McIlroy joins newcomer Rahm for early Masters play

Jim SLATER
1 / 2
Jon Rahm of Spain plays his shot from the seventh tee during a practice round prior to the start of the 2017 Masters Tournament, at Augusta National Golf Club in Georgia, on April 4, 2017

Four-time major winner Rory McIlroy and first-time Masters starter Jon Rahm, two of Europe's top-rated golfers, play together for the first two rounds at Augusta National in pairings announced on Tuesday.

Northern Ireland's McIlroy, trying to win a green jacket to complete a career grand slam, and Spaniard Rahm, fresh off a runner-up finish at the World Golf Championships Match Play in Austin, Texas, will join Japan's Hideto Tanihara on the first tee at 1:41pm (1741 GMT) Thursday in the third-to-last group on the famed 7,435-yard layout.

"I've played with a few of the Asian contenders, so I sort of expected one of those guys," McIlroy said. "And then Jon Rahm, I haven't played with him competitively. We played 18 holes, a practice round, in Austin. I'm really impressed with his game."

World number one Dustin Johnson will tee off in Thursday's final trio alongside fellow Americans Bubba Watson, a two-time Masters champion, and Jimmy Walker, who won his first major at last year's PGA Championship.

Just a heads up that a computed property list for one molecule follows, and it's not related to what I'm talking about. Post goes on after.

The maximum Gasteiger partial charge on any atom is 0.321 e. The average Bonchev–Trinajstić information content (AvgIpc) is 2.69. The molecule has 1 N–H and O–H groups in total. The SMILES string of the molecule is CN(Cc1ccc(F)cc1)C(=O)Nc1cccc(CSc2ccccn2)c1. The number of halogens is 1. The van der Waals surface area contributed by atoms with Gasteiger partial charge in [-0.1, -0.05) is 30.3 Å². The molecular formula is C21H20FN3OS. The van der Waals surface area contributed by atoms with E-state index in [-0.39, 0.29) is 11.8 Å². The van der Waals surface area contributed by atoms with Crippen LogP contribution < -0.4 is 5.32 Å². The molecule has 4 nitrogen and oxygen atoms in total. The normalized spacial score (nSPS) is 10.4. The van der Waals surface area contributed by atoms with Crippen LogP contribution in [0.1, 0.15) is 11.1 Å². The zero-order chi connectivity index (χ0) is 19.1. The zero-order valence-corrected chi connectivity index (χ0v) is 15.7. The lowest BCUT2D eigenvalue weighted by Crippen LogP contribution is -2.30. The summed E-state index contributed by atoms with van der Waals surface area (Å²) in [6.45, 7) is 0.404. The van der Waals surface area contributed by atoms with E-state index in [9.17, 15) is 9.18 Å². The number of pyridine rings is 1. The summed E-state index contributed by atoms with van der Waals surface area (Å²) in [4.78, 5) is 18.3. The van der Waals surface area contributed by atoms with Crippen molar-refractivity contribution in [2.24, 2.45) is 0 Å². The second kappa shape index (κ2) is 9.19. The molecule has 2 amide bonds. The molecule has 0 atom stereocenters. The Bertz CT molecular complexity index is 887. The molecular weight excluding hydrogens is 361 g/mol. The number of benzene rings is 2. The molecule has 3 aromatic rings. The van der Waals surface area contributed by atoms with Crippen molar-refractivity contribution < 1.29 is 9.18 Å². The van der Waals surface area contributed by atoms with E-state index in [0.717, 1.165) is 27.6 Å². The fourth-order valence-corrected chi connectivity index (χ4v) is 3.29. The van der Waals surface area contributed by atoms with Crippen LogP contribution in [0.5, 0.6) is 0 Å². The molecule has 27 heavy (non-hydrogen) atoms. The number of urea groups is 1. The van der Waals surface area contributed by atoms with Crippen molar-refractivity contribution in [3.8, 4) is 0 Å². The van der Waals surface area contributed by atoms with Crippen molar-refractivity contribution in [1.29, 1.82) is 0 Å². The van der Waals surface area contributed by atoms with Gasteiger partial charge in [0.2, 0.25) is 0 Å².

The field of 94 also features some morning groups sure to excite Thursday spectators, notably the 10:34 am trio of 2015 Masters and US Open winner Jordan Spieth, two-time major winner Martin Kaymer of Germany and England's Matthew Fitzpatrick.

The group behind them includes five-time major winner Phil Mickelson, trying to become the oldest Masters champion two months shy of his 47th birthday. The US left-hander will be joined by South Korea's Kim Si-Woo and Spain's Rafael Cabrera-Bello.

Just behind them, in what will be the final group to begin play in Friday's second round, will be Australia's third-ranked Jason Day, England's Justin Rose and American Brandt Snedeker.

Defending Masters champion Danny Willett of England tees off Thursday at 12:35 pm alongside US Amateur champion Curtis Luck of Australia and American Matt Kuchar.

Europeans once dominated the Masters, winning six times in seven tries from 1988 to 1994, and could surge again this year with a record 11 Englishmen in the field of 94, McIlroy on solid form and Rahm, 22, having won his first US PGA title at Torrey Pines earlier this year.

"He's a great young player," McIlroy said. "He'll be a huge asset to our European Ryder Cup team in years to come. I'm looking forward to it."

Rahm will have plenty of pressure as he approaches his first Masters tee shot.

"I'll be very excited on the first tee," Rahm said. "I know the first tee shot I'm going to be really, really pumped up, so I don't know how it's going to go.

"I want that, 'Oh my God, I'm playing in the Masters' moment, to be as short as possible. I know it's going to happen. It might take one hole or two holes but I want it to go away as soon as possible. I don't want to get to my 12th hole and be like, 'OK, we're 3-over par, let's get to work.'"